Edward Burtynsky’s New Series: Anthropocene

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August 29, 2018 at 10:30 am  •  Posted in News & Events by  •  0 Comments

Edward Burtynsky: Phosphor Tailings Pond #4, Polk County, Florida, USA, 2012. Inkjet print, 58 ½ x 78 inches. Courtesy of the artist and Nicholas Metivier Gallery, Toronto. © Edward Burtynsky, 2017.

Organized by the Art Gallery of Ontario (AGO) in Toronto and the Canadian Photography Institute (CPI) of the National Gallery of Canada (NGC) in Ottawa and co-produced with the MAST Foundation, the new exhibition Anthropocene will open at the AGO and CPI on September 28. Told through photography, film, and experimental technologies, this exhibition tells the story of how humans have impacted the earth. The artists—photographer Edward Burtynsky and filmmakers Jennifer Baichwal and Nicholas de Pencier—explained, “Our ambition is for the work to be revelatory, not accusatory, as we examine human influence on the earth both in planetary scale and geological time. Humans now change the earth’s system more than all natural forces combined, and we want to bear witness in an experiential way to these lasting impacts. The shifting of consciousness is the beginning of change.” The exhibition will be on view at the AGO and CPI until early 2019.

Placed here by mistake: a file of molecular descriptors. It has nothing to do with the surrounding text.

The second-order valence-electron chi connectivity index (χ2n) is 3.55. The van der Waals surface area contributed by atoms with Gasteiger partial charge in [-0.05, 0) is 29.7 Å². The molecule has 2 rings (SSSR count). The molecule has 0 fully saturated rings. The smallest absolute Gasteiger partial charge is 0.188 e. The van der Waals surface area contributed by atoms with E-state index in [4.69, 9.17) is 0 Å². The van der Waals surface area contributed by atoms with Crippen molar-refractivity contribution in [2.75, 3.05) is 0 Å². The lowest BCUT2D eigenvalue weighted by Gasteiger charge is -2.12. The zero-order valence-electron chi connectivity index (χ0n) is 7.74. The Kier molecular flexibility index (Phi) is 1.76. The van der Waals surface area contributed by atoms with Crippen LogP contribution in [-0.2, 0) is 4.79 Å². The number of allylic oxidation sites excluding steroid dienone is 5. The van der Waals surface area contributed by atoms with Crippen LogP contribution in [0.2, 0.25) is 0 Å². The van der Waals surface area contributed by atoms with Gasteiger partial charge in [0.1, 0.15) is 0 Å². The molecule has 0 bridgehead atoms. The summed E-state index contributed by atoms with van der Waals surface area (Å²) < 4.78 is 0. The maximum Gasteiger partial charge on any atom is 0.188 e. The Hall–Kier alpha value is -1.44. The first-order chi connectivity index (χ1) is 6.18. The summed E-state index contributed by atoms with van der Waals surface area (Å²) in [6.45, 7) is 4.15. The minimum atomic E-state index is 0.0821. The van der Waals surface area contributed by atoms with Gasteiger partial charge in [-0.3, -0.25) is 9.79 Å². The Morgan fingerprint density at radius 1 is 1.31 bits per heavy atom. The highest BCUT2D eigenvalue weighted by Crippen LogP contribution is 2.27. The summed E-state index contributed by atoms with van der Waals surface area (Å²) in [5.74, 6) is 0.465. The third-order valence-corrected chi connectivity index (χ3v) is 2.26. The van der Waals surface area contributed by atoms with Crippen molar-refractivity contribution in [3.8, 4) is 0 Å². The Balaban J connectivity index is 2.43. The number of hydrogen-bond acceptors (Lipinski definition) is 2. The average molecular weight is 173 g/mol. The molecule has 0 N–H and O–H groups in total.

Edward Burtynsky: Saw Mills #1, Lagos, Nigeria, 2016. Inkjet print, 58 ½ x 78 inches. Courtesy of the artist and Nicholas Metivier Gallery, Toronto. © Edward Burtynsky, 2017.

Edward Burtynsky: Lithium Mines #1, Salt Flats, Atacama Desert, Chile, 2017. Inkjet print, 58 ½ x 78 inches. Courtesy of the artist and Nicholas Metivier Gallery, Toronto. © Edward Burtynsky, 2017.

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